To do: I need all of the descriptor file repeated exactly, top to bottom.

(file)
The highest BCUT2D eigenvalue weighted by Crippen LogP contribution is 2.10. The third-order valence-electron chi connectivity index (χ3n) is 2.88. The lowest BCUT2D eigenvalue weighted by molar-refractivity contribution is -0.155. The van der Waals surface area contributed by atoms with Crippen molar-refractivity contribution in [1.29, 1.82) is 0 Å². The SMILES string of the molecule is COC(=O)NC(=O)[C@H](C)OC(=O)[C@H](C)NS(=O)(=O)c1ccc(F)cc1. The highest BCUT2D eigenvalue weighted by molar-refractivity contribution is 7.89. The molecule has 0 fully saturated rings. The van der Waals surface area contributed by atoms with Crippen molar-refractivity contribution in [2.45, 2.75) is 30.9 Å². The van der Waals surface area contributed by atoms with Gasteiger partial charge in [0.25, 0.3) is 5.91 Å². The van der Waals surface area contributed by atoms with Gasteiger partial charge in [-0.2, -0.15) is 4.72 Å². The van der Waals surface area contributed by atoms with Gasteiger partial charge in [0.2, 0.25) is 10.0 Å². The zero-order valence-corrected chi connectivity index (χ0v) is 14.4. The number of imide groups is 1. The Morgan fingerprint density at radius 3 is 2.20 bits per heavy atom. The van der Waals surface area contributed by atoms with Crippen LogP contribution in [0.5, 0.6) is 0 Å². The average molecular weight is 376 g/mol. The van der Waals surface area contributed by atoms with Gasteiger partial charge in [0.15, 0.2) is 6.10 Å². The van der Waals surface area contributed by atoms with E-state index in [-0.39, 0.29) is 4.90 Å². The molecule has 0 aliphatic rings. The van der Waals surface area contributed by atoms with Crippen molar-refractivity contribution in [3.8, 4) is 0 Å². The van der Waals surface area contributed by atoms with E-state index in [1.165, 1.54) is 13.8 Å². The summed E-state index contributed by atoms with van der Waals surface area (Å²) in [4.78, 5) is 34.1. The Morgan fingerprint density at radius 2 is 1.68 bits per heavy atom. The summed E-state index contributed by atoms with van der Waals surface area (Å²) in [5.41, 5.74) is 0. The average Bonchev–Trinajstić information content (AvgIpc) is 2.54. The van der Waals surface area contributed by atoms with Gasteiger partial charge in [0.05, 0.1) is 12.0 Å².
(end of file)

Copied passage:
The highest BCUT2D eigenvalue weighted by Crippen LogP contribution is 2.10. The third-order valence-electron chi connectivity index (χ3n) is 2.88. The lowest BCUT2D eigenvalue weighted by molar-refractivity contribution is -0.155. The van der Waals surface area contributed by atoms with Crippen molar-refractivity contribution in [1.29, 1.82) is 0 Å². The SMILES string of the molecule is COC(=O)NC(=O)[C@H](C)OC(=O)[C@H](C)NS(=O)(=O)c1ccc(F)cc1. The highest BCUT2D eigenvalue weighted by molar-refractivity contribution is 7.89. The molecule has 0 fully saturated rings. The van der Waals surface area contributed by atoms with Crippen molar-refractivity contribution in [2.45, 2.75) is 30.9 Å². The van der Waals surface area contributed by atoms with Gasteiger partial charge in [0.25, 0.3) is 5.91 Å². The van der Waals surface area contributed by atoms with Gasteiger partial charge in [-0.2, -0.15) is 4.72 Å². The van der Waals surface area contributed by atoms with Gasteiger partial charge in [0.2, 0.25) is 10.0 Å². The zero-order valence-corrected chi connectivity index (χ0v) is 14.4. The number of imide groups is 1. The Morgan fingerprint density at radius 3 is 2.20 bits per heavy atom. The van der Waals surface area contributed by atoms with Crippen LogP contribution in [0.5, 0.6) is 0 Å². The average molecular weight is 376 g/mol. The van der Waals surface area contributed by atoms with Gasteiger partial charge in [0.15, 0.2) is 6.10 Å². The van der Waals surface area contributed by atoms with E-state index in [-0.39, 0.29) is 4.90 Å². The molecule has 0 aliphatic rings. The van der Waals surface area contributed by atoms with Crippen molar-refractivity contribution in [3.8, 4) is 0 Å². The van der Waals surface area contributed by atoms with E-state index in [1.165, 1.54) is 13.8 Å². The summed E-state index contributed by atoms with van der Waals surface area (Å²) in [4.78, 5) is 34.1. The Morgan fingerprint density at radius 2 is 1.68 bits per heavy atom. The summed E-state index contributed by atoms with van der Waals surface area (Å²) in [5.41, 5.74) is 0. The average Bonchev–Trinajstić information content (AvgIpc) is 2.54. The van der Waals surface area contributed by atoms with Gasteiger partial charge in [0.05, 0.1) is 12.0 Å².